From ruined homes coated in a layer of ash to battered cars strewn across village roads, these are the dramatic images from Guatemala - a country reeling after its 'Volcano of Fire' erupted killing at least 75 people.
While rescue workers tirelessly search for survivors, the funerals of those who weren't so lucky take place around them.
For those who didn't perish in the pyroclastic flows that engulfed the area around the Volcan de Fuego, the pain is almost unbearable.
Lilian Hernandez was inconsolable. She lost 36 family members in all - missing and presumed dead in the town of San Miguel Los Lotes.
Frightened people living near the volcano fled with their children and few possessions when fresh flows of super-heated debris were announced on Tuesday.
Those living nearby were taking no chances after authorities gave them little time to evacuate before a deadly eruption over the weekend.
Traffic came to a standstill on choked roads and those without vehicles walked, even in central Escuintla, which was not under an evacuation order.
Businesses shut as owners fled and reduced a once verdant area to a moonscape of ash.
Mirna Priz wept as she sat on a rock at a crossroads, with a suitcase in front of her and her 11-year-old son, Allen, and their terrier mix Cara Sucia by her side.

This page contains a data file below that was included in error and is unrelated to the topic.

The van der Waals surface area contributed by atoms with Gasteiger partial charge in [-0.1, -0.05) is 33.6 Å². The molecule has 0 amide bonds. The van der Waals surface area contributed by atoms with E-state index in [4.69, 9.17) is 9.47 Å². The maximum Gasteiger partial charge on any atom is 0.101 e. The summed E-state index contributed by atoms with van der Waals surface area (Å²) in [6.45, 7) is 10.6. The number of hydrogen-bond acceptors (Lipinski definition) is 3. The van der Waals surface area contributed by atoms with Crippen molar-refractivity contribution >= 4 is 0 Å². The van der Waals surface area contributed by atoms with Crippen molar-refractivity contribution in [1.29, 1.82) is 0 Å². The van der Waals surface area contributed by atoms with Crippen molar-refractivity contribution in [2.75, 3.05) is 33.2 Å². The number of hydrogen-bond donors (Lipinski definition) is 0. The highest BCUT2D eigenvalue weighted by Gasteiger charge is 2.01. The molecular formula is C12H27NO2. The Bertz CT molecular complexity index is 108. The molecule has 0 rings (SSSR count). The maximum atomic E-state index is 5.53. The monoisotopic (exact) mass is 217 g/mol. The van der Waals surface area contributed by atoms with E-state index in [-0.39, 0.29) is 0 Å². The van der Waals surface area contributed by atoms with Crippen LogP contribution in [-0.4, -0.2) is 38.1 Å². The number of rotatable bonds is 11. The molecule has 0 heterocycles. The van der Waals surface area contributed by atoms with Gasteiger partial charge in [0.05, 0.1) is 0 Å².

“You feel powerless,” she said. “I don’t know where I’m going to go. To leave my things, everything I have.”
But after seeing what happened on Sunday, she was afraid to stay.
A column of smoke rose from the mountain on Tuesday afternoon and hot volcanic material began descending its south side, prompting new evacuation orders for half a dozen communities and the closure of a national highway.
The country’s seismology and vulcanology institute said the smoke billowing from the volcano’s top could produce a “curtain” of ash that could reach 20,000 feet (6,000 metres) above sea level, posing a danger to air traffic.
Rescuers, police and journalists hurried to leave the area as a siren wailed and loudspeakers blared: “Evacuate!”
Among those fleeing was retiree Pantaleon Garcia, who was able to load his grandchildren into the back of a pickup with a jug of water and some food. They were heading to the homes of relatives in another town.
“You have to be prepared, for the children,” he said.
When the panic set off by the new evacuations became clear, disaster officials called for calm.
In the community of Magnolia, which was under the new evacuation order, residents fled carrying bags of clothing and even small dogs in their arms.
Many walked along the side of the highway because traffic had stalled on the only road out.
By Tuesday, the images of Sunday’s destruction were familiar to everyone. What was once a collection of green canyons, hillsides and farms was reduced to grey devastation by fast-moving avalanches of super-heated muck that roared into the tightly knit villages on the mountain’s flanks.
Two days after the eruption, the terrain was still too hot in many places for rescue crews to search for bodies or — increasingly unlikely with each passing day — survivors.
A spokesman for Guatemala’s firefighters said that once it reaches 72 hours after the eruption, there will be little chance of finding anyone alive.